Smith expanded on the memorable meeting and said, “I remember being tackled and was on the bottom of the pile, face down. One of my hands inadvertently ended up inside the faceguard of a Willow Springs player. Before I could move my hand away, this player started biting hard on one of my fingers. With the weight of the players on top of me, I couldn’t move or use my other hand to defend myself.” 
Smith said he tried to use his “free fingers that he didn’t have in his mouth” to scratch or poke the Willow player (“Jones”) to make him release his fingers. “The pile broke up and the biter let go, but I didn’t determine who he was.” 
At the time, Smith was dating a Willow girl and says, “On a date a few nights after the game, she asked me if I had been bitten by anyone during the game. I told her the story, and she said Jones proudly confessed to her that he did it. We both had a good laugh.” I had a good laugh, too, since I knew Jones. 
Although the two never met after their encounter at the bottom of the pile, Smith says, “Despite his biting tendencies, I hear he is a good man.” He added, “If you are still in touch with him, please tell him that he made an impression on me that I won’t forget and that I wish him well.” 
I kept identities of “Alias Smith and Jones” anonymous because both players had become esteemed citizens in their respective communities, but now I can reveal that the biting Bear was Bill Tandy.
When I contacted Bill to inquire about his alleged “Hannibal Lecter” behavior and asked him to fess up or say it wasn’t so, he claimed his biting was purely defensive to keep from being poked in the eye. As to what actually happened, it remains unsettled.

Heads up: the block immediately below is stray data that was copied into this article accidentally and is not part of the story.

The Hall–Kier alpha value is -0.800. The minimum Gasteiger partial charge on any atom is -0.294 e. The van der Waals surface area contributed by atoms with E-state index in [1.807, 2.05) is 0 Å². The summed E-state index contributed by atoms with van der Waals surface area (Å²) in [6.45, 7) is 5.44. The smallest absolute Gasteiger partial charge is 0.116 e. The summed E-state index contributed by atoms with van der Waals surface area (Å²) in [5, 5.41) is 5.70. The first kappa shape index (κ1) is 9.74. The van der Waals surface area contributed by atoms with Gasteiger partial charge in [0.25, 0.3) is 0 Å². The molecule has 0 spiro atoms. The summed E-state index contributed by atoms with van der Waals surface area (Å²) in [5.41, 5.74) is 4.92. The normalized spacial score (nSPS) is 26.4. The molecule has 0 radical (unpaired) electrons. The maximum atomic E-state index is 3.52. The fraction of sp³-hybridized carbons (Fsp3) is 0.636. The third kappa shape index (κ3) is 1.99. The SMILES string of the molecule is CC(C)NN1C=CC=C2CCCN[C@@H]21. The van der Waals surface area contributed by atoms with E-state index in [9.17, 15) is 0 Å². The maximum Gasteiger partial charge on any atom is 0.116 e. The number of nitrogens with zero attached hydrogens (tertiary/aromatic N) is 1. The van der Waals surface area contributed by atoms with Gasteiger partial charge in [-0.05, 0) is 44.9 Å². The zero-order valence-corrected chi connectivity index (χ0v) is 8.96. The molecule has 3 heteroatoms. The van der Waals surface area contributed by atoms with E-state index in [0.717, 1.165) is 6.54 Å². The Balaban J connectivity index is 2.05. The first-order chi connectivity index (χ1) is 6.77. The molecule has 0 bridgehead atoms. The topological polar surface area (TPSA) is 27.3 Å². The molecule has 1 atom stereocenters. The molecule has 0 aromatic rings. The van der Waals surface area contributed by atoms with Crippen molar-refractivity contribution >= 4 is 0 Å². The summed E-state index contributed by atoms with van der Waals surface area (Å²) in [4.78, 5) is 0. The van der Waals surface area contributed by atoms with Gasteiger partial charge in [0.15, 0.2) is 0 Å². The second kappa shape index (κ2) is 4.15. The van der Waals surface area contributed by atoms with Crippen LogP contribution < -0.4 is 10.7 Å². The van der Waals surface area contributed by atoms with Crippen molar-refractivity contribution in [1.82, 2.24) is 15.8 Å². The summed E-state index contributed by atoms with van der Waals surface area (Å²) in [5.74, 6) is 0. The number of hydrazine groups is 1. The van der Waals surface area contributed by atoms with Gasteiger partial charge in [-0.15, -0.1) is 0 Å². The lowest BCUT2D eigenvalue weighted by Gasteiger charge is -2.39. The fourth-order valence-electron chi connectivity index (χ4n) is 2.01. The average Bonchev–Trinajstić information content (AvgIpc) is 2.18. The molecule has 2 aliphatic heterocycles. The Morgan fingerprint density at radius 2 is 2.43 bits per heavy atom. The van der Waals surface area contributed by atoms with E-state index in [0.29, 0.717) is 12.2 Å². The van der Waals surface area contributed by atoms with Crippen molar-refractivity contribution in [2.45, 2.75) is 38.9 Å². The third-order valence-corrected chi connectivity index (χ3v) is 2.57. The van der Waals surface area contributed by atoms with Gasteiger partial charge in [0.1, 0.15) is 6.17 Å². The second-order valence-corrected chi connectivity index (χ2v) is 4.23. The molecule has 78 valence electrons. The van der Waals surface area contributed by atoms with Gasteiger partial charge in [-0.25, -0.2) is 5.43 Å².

Did Bill have a sensitive side? Maybe. In the WSHS production of the musical Oklahoma, Bill played cowboy Will Parker, opposite Janice Zimmerman (WSHS, 1963), who played Parker’s girlfriend, Ado Annie. A scene called for Bill to kiss Janice, but he was hesitant to do so because his good friend had a crush on her. When the time for the kiss arrived, he removed his cowboy hat and shielded their faces giving the appearance to the audience they were kissing. A few years ago, Bill said, “I still regret not kissing her,”
I knew Bill was a smart guy, which he later demonstrated in college, graduating magna cum laude from Drury College and earning a Master’s degree from Central Missouri State University, but I knew little about his scholastic endeavors at WSHS. But his classmate Sandy Davidson recently shared her memory of studying with Bill and Fred Corl for Mr. Pamperien’s trigonometry and math analysis class. 
They would meet at Mrs. Tandy’s candy store located behind Bill’s house, across from the high school. “On math nights,” Sandy says, “Bill, Fred, and I would work together on math problems. The three of us would work together into the wee hours of the morning. Sines, cosines, secants, cosecants, tangents, cotangents.... Those were the days . . . I guess you could call us ‘The Three Mathketeers.’"
Sandy shared another, more poignant recollection of Bill. “On November 22, 1963, Bill came flying into class. My recollection is that class had already started and Bill interrupted it by yelling, ‘President Kennedy has been shot.’ Some of his classmates thought he was joking and told him that he wasn't being funny. Then he repeated, ‘No, the president has been shot.’ The agony in his voice and his distraught appearance let us know this was no Bill Tandy joke. So that's the way Mr. Pamperien and his students learned of the death of JFK. If anybody ever asks me, ‘Do you remember where you were when JFK was shot?’ I can answer, ‘Yes, in math class. I can see Bill Tandy....’ "
On the Willow Facebook page, Buddy Stuart (WSHS, 1965) summed up Bill’s passing when he wrote, “The Class of ’64 has lost part of its heart and soul.” Joe Corn (WSHS, 1965) expressed the feelings of many: “The loss of a great lifelong friend.” And from the radio communication code troopers know well, I’ll add: 10-42, June 17, 2023. Rest in peace, Bill.